American mother who lived in China for 16 years says she misses communist government’s ‘co-parents’

An American fashion designer who spent 16 years in Shanghai has published an essay in the New York Times highlighting the benefits of raising her children under the watchful and authoritarian eye of the Chinese government.

Heather Kaye, 49, came to Shanghai with her husband George in 2006 and planned to stay there for a year. But the couple stayed and eventually raised their two daughters there. In 2022, however, the family was pushed to return to the United States after living under the country’s draconian COVID-19 policies for two years.

She has now described her return to Washington DC as a “culture shock” that made her miss how her children were “raised together by the Chinese government.”

However, her comments will come as a shock to many concerned about the looming threat the Chinese government poses both domestically and to global economies, technology and businesses.

In October last year it turned out that the Communist Party operates secret police stations in New York City to hunt down dissidents and push them back into China, while those protesting the country’s zero-COVID policy have been doing so known to disappear without explanation.

Heather Kaye spent 16 years in Shanghai and published an article in the New York Times highlighting the benefits of co-parenting her children with the Chinese government

Heather Kaye spent 16 years in Shanghai and published an article in the New York Times highlighting the benefits of co-parenting her children with the Chinese government

In 2022, her family returned to the United States after living under the country's draconian COVID-19 policies for two years

In 2022, her family returned to the United States after living under the country’s draconian COVID-19 policies for two years

Kaye acknowledged the way the Chinese Communist Party interfered in family life, whether by controlling what her children eat or by dictating the number of hours they should sleep at night.

“In China, state co-parenting begins in the womb,” she wrote, referring to restrictions on the number of children parents were allowed, which have since been relaxed.

She added that shortly after her children enrolled in government schools, it started controlling how they were supposed to live.

“The Chinese kindergarten explained everything to us, including how many hours our daughters should sleep, what they should eat and their optimal weight,” she said.

But she claimed she is grateful for the school of discipline taught to her two daughters, born in 2008 and 2010.

She said, “Every morning, all the students performed gymnastics in straight lines and raised China’s red flag while singing the national anthem.”

And she praised the Chinese system for independently “fostering a strong work ethic and an absolute pursuit of academic excellence” by teaching them that hard work produces results.

Kaye claimed she’s also grateful that turning over parts of her children’s lives to the state has eased the burden on her and her husband – and wishes American parents could see the value in doing the same.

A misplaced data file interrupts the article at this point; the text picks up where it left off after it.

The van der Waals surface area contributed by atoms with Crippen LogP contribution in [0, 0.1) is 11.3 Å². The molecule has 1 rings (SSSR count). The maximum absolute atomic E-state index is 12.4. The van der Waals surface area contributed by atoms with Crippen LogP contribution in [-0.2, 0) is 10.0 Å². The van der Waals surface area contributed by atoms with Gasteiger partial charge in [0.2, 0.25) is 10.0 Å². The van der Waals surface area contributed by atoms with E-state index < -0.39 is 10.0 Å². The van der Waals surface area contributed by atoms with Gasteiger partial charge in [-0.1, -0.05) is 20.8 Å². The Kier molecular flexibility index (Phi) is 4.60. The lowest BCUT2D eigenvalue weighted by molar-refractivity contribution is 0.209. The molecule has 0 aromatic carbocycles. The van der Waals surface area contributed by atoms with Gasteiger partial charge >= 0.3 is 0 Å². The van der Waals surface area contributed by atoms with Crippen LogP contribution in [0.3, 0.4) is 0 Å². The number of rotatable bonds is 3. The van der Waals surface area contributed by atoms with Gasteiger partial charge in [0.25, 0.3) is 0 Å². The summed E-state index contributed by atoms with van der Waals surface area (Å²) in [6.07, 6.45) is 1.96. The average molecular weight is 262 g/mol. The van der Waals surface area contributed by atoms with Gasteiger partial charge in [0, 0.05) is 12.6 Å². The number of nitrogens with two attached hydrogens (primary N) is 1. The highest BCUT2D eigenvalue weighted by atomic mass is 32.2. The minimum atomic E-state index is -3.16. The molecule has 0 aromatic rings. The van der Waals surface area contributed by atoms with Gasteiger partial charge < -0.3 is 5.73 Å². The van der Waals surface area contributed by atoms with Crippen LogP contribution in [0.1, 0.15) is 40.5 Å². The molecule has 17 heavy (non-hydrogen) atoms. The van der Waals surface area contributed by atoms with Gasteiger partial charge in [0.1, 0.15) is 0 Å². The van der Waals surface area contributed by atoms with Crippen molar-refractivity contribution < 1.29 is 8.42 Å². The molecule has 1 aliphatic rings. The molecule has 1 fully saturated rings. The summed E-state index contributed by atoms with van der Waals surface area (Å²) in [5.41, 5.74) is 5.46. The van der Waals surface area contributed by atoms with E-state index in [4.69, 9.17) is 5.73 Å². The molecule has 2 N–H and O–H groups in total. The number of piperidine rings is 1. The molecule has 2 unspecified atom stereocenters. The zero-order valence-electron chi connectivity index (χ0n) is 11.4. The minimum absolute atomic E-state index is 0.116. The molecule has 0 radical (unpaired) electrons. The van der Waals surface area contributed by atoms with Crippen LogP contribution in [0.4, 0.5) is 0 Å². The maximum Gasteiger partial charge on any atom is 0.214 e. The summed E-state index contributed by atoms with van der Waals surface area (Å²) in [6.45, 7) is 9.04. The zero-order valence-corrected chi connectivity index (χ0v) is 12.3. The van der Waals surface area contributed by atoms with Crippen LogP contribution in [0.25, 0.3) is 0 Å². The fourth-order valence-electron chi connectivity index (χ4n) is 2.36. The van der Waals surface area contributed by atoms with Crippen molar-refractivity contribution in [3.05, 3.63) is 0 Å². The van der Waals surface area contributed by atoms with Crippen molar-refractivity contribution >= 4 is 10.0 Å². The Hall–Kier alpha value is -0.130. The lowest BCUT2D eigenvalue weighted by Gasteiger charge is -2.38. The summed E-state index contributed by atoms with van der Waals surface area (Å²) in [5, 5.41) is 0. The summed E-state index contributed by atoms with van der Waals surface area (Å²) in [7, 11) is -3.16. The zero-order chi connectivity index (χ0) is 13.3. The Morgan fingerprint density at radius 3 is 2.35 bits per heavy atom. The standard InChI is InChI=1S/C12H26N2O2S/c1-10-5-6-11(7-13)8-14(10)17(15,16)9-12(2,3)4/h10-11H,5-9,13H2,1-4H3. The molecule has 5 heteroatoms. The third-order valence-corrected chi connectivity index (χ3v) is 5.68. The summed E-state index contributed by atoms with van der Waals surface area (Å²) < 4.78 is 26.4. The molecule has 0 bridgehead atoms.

“I have learned to appreciate the strong sense of shared values ​​and people connected as a nation. Like governing, parenting is an imperfect art,” she added.

Kaye acknowledged that the Chinese Communist Party was quick to impose itself on her children, but she didn't mind

Kaye acknowledged that the Chinese Communist Party was quick to impose itself on her children, but she didn’t mind

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“Each morning, all the students performed gymnastics in straight lines and raised China’s red flag while singing the national anthem,” Kaye wrote

Kaye also saw merit in Chinese censorship. “Child education in China has been a plus in other ways — such as heavy censorship,” she wrote.

The government placed limits on how much time their children could spend playing video games and blocked them from accessing problematic material on the Internet.

Not only that, government oversight would protect their daughters as they navigated the sprawling but relatively safe Shanghai subway.

Despite all of this, Kaye was pushed to leave China after living through his zero-COVID approach, which locked her at home for two months and confined her to government food rations.

But even when the family left, they retained their admiration for the country and the life they were able to lead there.

In a story about her family’s departure from Shanghai in 2022, she told Reuters: “Anything you can imagine, you can build here. Everything you want to be, you can achieve here.’

A recent report by human rights organization Safeguard Defenders revealed that the Chinese Communist Party has at least 54 “overseas police stations” in 30 different countries, including the United States.

Since the program launched in April 2021, China has reported that it has “persuaded” 230,000 Chinese nationals to return home.

Safeguard Defenders campaign manager Laura Harth claimed China used it to track down dissidents and force them to return home.

https://www.dailymail.co.uk/news/article-11652131/American-mother-lived-China-16-years-says-misses-Communist-government-parent.html?ns_mchannel=rss&ns_campaign=1490&ito=1490 American mother who lived in China for 16 years says she misses communist government’s ‘co-parents’

Emma Colton

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